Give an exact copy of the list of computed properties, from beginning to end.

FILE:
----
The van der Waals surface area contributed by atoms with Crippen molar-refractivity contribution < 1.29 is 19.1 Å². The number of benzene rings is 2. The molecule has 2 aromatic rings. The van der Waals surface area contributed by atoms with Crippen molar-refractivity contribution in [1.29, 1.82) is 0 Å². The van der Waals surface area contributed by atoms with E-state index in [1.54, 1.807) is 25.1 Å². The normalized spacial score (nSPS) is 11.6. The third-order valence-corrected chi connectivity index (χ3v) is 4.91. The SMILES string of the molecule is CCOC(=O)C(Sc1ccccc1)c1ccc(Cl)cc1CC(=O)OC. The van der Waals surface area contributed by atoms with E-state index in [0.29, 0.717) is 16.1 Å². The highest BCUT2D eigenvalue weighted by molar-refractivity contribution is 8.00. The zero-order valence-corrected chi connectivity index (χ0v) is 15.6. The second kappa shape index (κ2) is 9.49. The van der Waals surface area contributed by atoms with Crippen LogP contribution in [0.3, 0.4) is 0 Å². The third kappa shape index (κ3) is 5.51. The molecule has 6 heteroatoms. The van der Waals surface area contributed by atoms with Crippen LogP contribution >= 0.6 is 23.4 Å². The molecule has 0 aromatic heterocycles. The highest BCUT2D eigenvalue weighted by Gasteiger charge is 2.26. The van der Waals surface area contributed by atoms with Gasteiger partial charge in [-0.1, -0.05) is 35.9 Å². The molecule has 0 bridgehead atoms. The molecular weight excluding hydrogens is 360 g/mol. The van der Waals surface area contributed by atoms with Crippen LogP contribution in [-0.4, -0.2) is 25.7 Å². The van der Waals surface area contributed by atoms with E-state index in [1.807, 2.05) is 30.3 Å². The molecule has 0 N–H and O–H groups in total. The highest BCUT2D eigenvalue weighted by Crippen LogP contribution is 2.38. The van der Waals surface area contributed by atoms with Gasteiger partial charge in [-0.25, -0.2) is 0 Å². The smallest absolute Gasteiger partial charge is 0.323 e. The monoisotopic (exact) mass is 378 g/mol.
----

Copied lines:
The van der Waals surface area contributed by atoms with Crippen molar-refractivity contribution < 1.29 is 19.1 Å². The number of benzene rings is 2. The molecule has 2 aromatic rings. The van der Waals surface area contributed by atoms with Crippen molar-refractivity contribution in [1.29, 1.82) is 0 Å². The van der Waals surface area contributed by atoms with E-state index in [1.54, 1.807) is 25.1 Å². The normalized spacial score (nSPS) is 11.6. The third-order valence-corrected chi connectivity index (χ3v) is 4.91. The SMILES string of the molecule is CCOC(=O)C(Sc1ccccc1)c1ccc(Cl)cc1CC(=O)OC. The van der Waals surface area contributed by atoms with E-state index in [0.29, 0.717) is 16.1 Å². The highest BCUT2D eigenvalue weighted by molar-refractivity contribution is 8.00. The zero-order valence-corrected chi connectivity index (χ0v) is 15.6. The second kappa shape index (κ2) is 9.49. The van der Waals surface area contributed by atoms with Crippen LogP contribution in [0.3, 0.4) is 0 Å². The third kappa shape index (κ3) is 5.51. The molecule has 6 heteroatoms. The van der Waals surface area contributed by atoms with Crippen LogP contribution >= 0.6 is 23.4 Å². The molecule has 0 aromatic heterocycles. The highest BCUT2D eigenvalue weighted by Gasteiger charge is 2.26. The van der Waals surface area contributed by atoms with Gasteiger partial charge in [-0.1, -0.05) is 35.9 Å². The molecule has 0 bridgehead atoms. The molecular weight excluding hydrogens is 360 g/mol. The van der Waals surface area contributed by atoms with Crippen LogP contribution in [-0.4, -0.2) is 25.7 Å². The van der Waals surface area contributed by atoms with E-state index in [1.807, 2.05) is 30.3 Å². The molecule has 0 N–H and O–H groups in total. The highest BCUT2D eigenvalue weighted by Crippen LogP contribution is 2.38. The van der Waals surface area contributed by atoms with Gasteiger partial charge in [-0.25, -0.2) is 0 Å². The smallest absolute Gasteiger partial charge is 0.323 e. The monoisotopic (exact) mass is 378 g/mol.